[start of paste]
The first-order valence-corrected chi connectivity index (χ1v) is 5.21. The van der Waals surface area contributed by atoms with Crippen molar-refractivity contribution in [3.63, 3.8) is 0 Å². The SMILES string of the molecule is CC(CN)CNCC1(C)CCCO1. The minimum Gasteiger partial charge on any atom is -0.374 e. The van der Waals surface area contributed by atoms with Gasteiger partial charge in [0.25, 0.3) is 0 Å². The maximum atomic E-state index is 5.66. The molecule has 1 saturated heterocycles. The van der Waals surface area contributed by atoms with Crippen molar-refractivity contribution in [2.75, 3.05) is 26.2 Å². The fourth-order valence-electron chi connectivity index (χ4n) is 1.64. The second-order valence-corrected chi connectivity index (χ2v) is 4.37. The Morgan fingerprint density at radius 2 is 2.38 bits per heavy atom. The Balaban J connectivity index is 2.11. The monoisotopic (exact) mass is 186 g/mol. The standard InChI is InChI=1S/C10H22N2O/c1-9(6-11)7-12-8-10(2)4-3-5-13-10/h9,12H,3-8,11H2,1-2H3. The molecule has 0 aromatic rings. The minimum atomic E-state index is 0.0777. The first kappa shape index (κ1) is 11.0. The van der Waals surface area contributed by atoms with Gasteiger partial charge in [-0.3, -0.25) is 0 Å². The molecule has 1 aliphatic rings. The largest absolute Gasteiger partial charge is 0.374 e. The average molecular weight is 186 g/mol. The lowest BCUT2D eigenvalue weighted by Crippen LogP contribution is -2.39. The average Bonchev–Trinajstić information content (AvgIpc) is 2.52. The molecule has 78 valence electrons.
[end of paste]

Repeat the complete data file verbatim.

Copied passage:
The first-order valence-corrected chi connectivity index (χ1v) is 5.21. The van der Waals surface area contributed by atoms with Crippen molar-refractivity contribution in [3.63, 3.8) is 0 Å². The SMILES string of the molecule is CC(CN)CNCC1(C)CCCO1. The minimum Gasteiger partial charge on any atom is -0.374 e. The van der Waals surface area contributed by atoms with Gasteiger partial charge in [0.25, 0.3) is 0 Å². The maximum atomic E-state index is 5.66. The molecule has 1 saturated heterocycles. The van der Waals surface area contributed by atoms with Crippen molar-refractivity contribution in [2.75, 3.05) is 26.2 Å². The fourth-order valence-electron chi connectivity index (χ4n) is 1.64. The second-order valence-corrected chi connectivity index (χ2v) is 4.37. The Morgan fingerprint density at radius 2 is 2.38 bits per heavy atom. The Balaban J connectivity index is 2.11. The monoisotopic (exact) mass is 186 g/mol. The standard InChI is InChI=1S/C10H22N2O/c1-9(6-11)7-12-8-10(2)4-3-5-13-10/h9,12H,3-8,11H2,1-2H3. The molecule has 0 aromatic rings. The minimum atomic E-state index is 0.0777. The first kappa shape index (κ1) is 11.0. The van der Waals surface area contributed by atoms with Gasteiger partial charge in [-0.3, -0.25) is 0 Å². The molecule has 1 aliphatic rings. The largest absolute Gasteiger partial charge is 0.374 e. The average molecular weight is 186 g/mol. The lowest BCUT2D eigenvalue weighted by Crippen LogP contribution is -2.39. The average Bonchev–Trinajstić information content (AvgIpc) is 2.52. The molecule has 78 valence electrons.